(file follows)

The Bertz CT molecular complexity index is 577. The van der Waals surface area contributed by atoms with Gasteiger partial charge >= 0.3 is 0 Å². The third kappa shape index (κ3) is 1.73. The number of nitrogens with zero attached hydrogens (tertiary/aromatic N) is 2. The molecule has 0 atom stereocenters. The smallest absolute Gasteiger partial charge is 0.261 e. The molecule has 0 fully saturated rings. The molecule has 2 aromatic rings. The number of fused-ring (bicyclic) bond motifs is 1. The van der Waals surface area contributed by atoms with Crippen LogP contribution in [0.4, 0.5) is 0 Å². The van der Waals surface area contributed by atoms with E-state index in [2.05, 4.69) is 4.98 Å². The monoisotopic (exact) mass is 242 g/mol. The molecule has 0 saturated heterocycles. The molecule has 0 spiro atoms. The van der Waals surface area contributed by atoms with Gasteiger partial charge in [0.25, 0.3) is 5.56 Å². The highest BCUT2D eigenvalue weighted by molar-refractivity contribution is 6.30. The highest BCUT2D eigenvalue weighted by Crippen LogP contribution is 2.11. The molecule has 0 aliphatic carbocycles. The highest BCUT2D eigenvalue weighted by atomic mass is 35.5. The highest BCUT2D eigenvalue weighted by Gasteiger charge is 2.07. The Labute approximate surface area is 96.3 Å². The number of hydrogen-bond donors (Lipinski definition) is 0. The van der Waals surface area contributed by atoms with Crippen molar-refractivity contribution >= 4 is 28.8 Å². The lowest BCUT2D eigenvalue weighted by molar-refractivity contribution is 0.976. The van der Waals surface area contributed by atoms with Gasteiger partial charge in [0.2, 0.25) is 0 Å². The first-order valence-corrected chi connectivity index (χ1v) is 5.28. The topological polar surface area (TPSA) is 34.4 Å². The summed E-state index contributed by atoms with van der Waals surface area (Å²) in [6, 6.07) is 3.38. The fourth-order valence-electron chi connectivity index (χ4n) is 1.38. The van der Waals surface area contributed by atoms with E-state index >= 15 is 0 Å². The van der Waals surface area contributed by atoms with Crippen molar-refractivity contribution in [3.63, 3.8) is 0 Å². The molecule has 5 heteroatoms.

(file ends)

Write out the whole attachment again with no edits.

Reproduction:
The Bertz CT molecular complexity index is 577. The van der Waals surface area contributed by atoms with Gasteiger partial charge >= 0.3 is 0 Å². The third kappa shape index (κ3) is 1.73. The number of nitrogens with zero attached hydrogens (tertiary/aromatic N) is 2. The molecule has 0 atom stereocenters. The smallest absolute Gasteiger partial charge is 0.261 e. The molecule has 0 fully saturated rings. The molecule has 2 aromatic rings. The number of fused-ring (bicyclic) bond motifs is 1. The van der Waals surface area contributed by atoms with Crippen LogP contribution in [0.4, 0.5) is 0 Å². The van der Waals surface area contributed by atoms with E-state index in [2.05, 4.69) is 4.98 Å². The monoisotopic (exact) mass is 242 g/mol. The molecule has 0 saturated heterocycles. The molecule has 0 spiro atoms. The van der Waals surface area contributed by atoms with Gasteiger partial charge in [0.25, 0.3) is 5.56 Å². The highest BCUT2D eigenvalue weighted by molar-refractivity contribution is 6.30. The highest BCUT2D eigenvalue weighted by Crippen LogP contribution is 2.11. The molecule has 0 aliphatic carbocycles. The highest BCUT2D eigenvalue weighted by atomic mass is 35.5. The highest BCUT2D eigenvalue weighted by Gasteiger charge is 2.07. The Labute approximate surface area is 96.3 Å². The number of hydrogen-bond donors (Lipinski definition) is 0. The van der Waals surface area contributed by atoms with Crippen molar-refractivity contribution >= 4 is 28.8 Å². The lowest BCUT2D eigenvalue weighted by molar-refractivity contribution is 0.976. The van der Waals surface area contributed by atoms with Gasteiger partial charge in [0.2, 0.25) is 0 Å². The first-order valence-corrected chi connectivity index (χ1v) is 5.28. The topological polar surface area (TPSA) is 34.4 Å². The summed E-state index contributed by atoms with van der Waals surface area (Å²) in [6, 6.07) is 3.38. The fourth-order valence-electron chi connectivity index (χ4n) is 1.38. The van der Waals surface area contributed by atoms with E-state index >= 15 is 0 Å². The van der Waals surface area contributed by atoms with Crippen molar-refractivity contribution in [3.63, 3.8) is 0 Å². The molecule has 5 heteroatoms.